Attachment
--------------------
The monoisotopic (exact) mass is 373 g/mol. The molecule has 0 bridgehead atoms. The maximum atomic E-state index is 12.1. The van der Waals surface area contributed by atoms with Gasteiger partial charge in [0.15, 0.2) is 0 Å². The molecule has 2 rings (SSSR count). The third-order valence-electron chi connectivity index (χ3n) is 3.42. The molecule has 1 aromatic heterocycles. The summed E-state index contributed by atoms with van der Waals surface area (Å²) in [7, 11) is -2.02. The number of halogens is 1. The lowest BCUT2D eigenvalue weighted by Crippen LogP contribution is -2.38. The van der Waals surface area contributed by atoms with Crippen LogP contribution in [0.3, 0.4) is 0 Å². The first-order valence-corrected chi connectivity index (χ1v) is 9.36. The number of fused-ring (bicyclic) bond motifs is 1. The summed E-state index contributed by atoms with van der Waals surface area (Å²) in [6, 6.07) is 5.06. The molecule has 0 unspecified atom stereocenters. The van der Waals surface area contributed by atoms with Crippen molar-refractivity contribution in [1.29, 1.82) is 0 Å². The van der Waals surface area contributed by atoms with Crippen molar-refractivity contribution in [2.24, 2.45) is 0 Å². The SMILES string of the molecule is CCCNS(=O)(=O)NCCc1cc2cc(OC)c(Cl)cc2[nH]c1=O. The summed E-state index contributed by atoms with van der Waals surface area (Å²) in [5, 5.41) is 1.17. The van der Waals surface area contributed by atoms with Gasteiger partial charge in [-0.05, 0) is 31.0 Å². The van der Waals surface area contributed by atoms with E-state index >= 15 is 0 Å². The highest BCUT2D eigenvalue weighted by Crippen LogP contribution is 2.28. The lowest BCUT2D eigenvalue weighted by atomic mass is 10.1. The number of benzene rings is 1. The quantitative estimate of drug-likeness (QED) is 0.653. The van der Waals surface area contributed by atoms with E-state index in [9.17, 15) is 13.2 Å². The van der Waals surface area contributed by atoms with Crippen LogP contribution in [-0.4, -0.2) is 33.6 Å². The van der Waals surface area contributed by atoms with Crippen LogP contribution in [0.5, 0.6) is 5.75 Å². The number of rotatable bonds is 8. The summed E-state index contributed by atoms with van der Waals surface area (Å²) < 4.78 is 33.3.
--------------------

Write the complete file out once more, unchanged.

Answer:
The monoisotopic (exact) mass is 373 g/mol. The molecule has 0 bridgehead atoms. The maximum atomic E-state index is 12.1. The van der Waals surface area contributed by atoms with Gasteiger partial charge in [0.15, 0.2) is 0 Å². The molecule has 2 rings (SSSR count). The third-order valence-electron chi connectivity index (χ3n) is 3.42. The molecule has 1 aromatic heterocycles. The summed E-state index contributed by atoms with van der Waals surface area (Å²) in [7, 11) is -2.02. The number of halogens is 1. The lowest BCUT2D eigenvalue weighted by Crippen LogP contribution is -2.38. The van der Waals surface area contributed by atoms with Crippen LogP contribution in [0.3, 0.4) is 0 Å². The first-order valence-corrected chi connectivity index (χ1v) is 9.36. The number of fused-ring (bicyclic) bond motifs is 1. The summed E-state index contributed by atoms with van der Waals surface area (Å²) in [6, 6.07) is 5.06. The molecule has 0 unspecified atom stereocenters. The van der Waals surface area contributed by atoms with Crippen molar-refractivity contribution in [1.29, 1.82) is 0 Å². The van der Waals surface area contributed by atoms with Crippen molar-refractivity contribution in [2.24, 2.45) is 0 Å². The SMILES string of the molecule is CCCNS(=O)(=O)NCCc1cc2cc(OC)c(Cl)cc2[nH]c1=O. The summed E-state index contributed by atoms with van der Waals surface area (Å²) in [5, 5.41) is 1.17. The van der Waals surface area contributed by atoms with Gasteiger partial charge in [-0.05, 0) is 31.0 Å². The van der Waals surface area contributed by atoms with E-state index >= 15 is 0 Å². The highest BCUT2D eigenvalue weighted by Crippen LogP contribution is 2.28. The lowest BCUT2D eigenvalue weighted by atomic mass is 10.1. The number of benzene rings is 1. The quantitative estimate of drug-likeness (QED) is 0.653. The van der Waals surface area contributed by atoms with E-state index in [9.17, 15) is 13.2 Å². The van der Waals surface area contributed by atoms with Crippen LogP contribution in [-0.4, -0.2) is 33.6 Å². The van der Waals surface area contributed by atoms with Crippen LogP contribution in [0.5, 0.6) is 5.75 Å². The number of rotatable bonds is 8. The summed E-state index contributed by atoms with van der Waals surface area (Å²) < 4.78 is 33.3.